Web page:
Students hope for change, but Northwestern’s Fall Quarter calendar remains the same


Illustration by Shveta Shah

Students expressed frustration with the two-week period between Thanksgiving and winter break.

Jacob Wendler, Senior Staffer

While many students see Thanksgiving break as an opportunity to rest and spend time with their families, Communication sophomore Evelyn Mulchrone had assignments hanging over her head all week. Worse yet, Mulchrone said when she returned to campus for Reading Week, she found it challenging to motivate herself to finish out the quarter.

“Maybe if (Thanksgiving break) was a little bit longer, I would be more motivated to get back into the swing of things,” Mulchrone said. “But because it’s so short, I feel like I barely had any time at home and then it’s sort of like whiplash because it’s gonna be winter break again soon”

If Northwestern’s quarter system is seen as a set of trade-offs, the Fall Quarter schedule is seen by many students as a burden. Some students said the two-week period between Thanksgiving break and winter break — which consists of reading week for Weinberg followed by exam week — stresses their budgets, time management and motivation.

Faculty have also expressed that the calendar makes it challenging to schedule classes around Thanksgiving. 

Bienen and Weinberg sophomore Emily Amesquita said she appreciates the quarter system because it allows her to pursue various areas of study. However, she said the current Fall Quarter calendar is counterintuitive.

“After nine and a half weeks I am burnt out,” Amesquita said. “I find myself looking forward to Thanksgiving break for at least half the quarter only to have a very small break, and then a week or two of studying and exams only to have another break.”

Amesquita said starting earlier in September would solve this problem and would also reduce the amount of time students are alone at home while their friends on semester schedules are already at school.

Some other universities on the quarter system, such as DePaul University and Dartmouth College, begin their fall quarters immediately after Labor Day, allowing winter break to run from Thanksgiving through New Year’s Day.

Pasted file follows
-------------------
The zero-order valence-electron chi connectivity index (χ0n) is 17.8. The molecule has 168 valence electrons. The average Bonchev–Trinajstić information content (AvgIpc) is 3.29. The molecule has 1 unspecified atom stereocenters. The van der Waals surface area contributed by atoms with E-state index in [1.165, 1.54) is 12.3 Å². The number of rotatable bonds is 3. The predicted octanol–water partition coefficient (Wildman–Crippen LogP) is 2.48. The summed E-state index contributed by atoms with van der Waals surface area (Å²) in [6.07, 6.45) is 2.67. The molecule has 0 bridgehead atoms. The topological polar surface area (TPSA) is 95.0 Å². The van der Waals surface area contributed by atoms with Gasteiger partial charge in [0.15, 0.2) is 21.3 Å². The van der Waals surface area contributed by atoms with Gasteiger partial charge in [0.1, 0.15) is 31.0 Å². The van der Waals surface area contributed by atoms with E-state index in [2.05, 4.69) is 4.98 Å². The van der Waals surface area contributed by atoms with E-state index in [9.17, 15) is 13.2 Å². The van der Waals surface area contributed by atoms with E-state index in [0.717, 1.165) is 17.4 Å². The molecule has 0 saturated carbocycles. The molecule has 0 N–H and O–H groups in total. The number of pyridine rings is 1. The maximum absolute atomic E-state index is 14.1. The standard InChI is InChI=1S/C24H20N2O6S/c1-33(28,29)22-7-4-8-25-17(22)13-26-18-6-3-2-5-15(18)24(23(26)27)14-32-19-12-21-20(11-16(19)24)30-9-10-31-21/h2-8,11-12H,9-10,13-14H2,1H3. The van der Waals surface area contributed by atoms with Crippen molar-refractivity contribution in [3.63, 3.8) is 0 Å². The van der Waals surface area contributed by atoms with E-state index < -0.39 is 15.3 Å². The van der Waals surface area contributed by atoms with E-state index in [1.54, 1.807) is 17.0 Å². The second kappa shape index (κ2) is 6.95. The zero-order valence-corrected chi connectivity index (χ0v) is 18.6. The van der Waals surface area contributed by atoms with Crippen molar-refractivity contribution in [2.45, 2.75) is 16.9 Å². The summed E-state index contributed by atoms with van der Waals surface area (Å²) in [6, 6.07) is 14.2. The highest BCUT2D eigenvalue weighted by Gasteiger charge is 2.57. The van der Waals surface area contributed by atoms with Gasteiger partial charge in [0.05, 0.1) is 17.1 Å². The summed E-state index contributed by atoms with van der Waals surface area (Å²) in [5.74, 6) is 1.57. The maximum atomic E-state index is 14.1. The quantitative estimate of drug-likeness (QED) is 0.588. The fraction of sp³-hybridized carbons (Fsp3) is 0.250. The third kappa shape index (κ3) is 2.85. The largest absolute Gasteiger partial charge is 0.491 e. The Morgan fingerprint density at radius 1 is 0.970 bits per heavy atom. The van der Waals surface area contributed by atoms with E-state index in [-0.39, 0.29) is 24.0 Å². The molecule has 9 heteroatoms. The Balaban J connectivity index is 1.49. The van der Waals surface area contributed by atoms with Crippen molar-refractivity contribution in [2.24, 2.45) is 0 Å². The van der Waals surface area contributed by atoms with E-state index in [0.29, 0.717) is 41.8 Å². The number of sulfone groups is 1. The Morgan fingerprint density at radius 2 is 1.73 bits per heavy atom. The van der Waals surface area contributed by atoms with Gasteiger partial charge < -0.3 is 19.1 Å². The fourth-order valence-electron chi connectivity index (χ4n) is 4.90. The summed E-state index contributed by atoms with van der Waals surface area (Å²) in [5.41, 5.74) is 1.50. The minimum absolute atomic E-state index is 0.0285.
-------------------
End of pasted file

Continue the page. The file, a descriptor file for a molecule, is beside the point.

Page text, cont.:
Michael Curry, a sophomore at Dartmouth, said the long winter break allows students to pursue other interests, such as working or traveling. 

“I actually love finishing before Thanksgiving,” Curry said. “The last two weeks, things might be a little bit more stressful, but in my opinion … a little bit of added stress of trying to get those last few weeks in is 100% worth the six weeks we have.”

Jaci Casazza, assistant provost and university registrar at NU, said research stipulations require a three-month summer break, but the University must also have 30 weeks of instruction to award federal financial aid, making it challenging to change the calendar. She also said it would be difficult to find time for pre-enrollment programs that take place in early September if the school year started earlier.

“We don’t want further fracturing of the calendar system,” Casazza said. “And when we consider making major changes … it becomes even harder to foster collaboration across boundaries.”

Casazza said the academic calendar is typically reevaluated every five to 10 years. The last review took place in 2018-19 after former Provost Jonathan Holloway appointed a faculty advisory group to focus on proposed changes to the Winter and Spring Quarters.

The 2018-19 group proposed lengthening spring break and pushing commencement earlier after the Faculty Senate unanimously endorsed the ideas in 2017 following a community engagement process to identify possible areas of improvement in the calendar. 

In late 2016, Faculty Senate’s Educational Affairs Committee proposed shifting the Fall Quarter one or two weeks earlier, arguing that an earlier start would make it easier for students to meet job recruiters and for international students to travel to and from home during breaks. However, the 2018-19 workgroup did not propose any changes to the Fall Quarter.

Casazza said while conversations about the calendar can be frustrating, reevaluating the calendar is beneficial for students, administrators and faculty.

“If we’re going to stick with this calendar — and maybe we’re not — but if we’re going to, there’s certainly always room to make it better, more humane, more responsive to who our students and faculty community is today as compared to who they were 60 years or 100 years ago,” Casazza said.

Email: [email protected]

Twitter: @jacob_wendler

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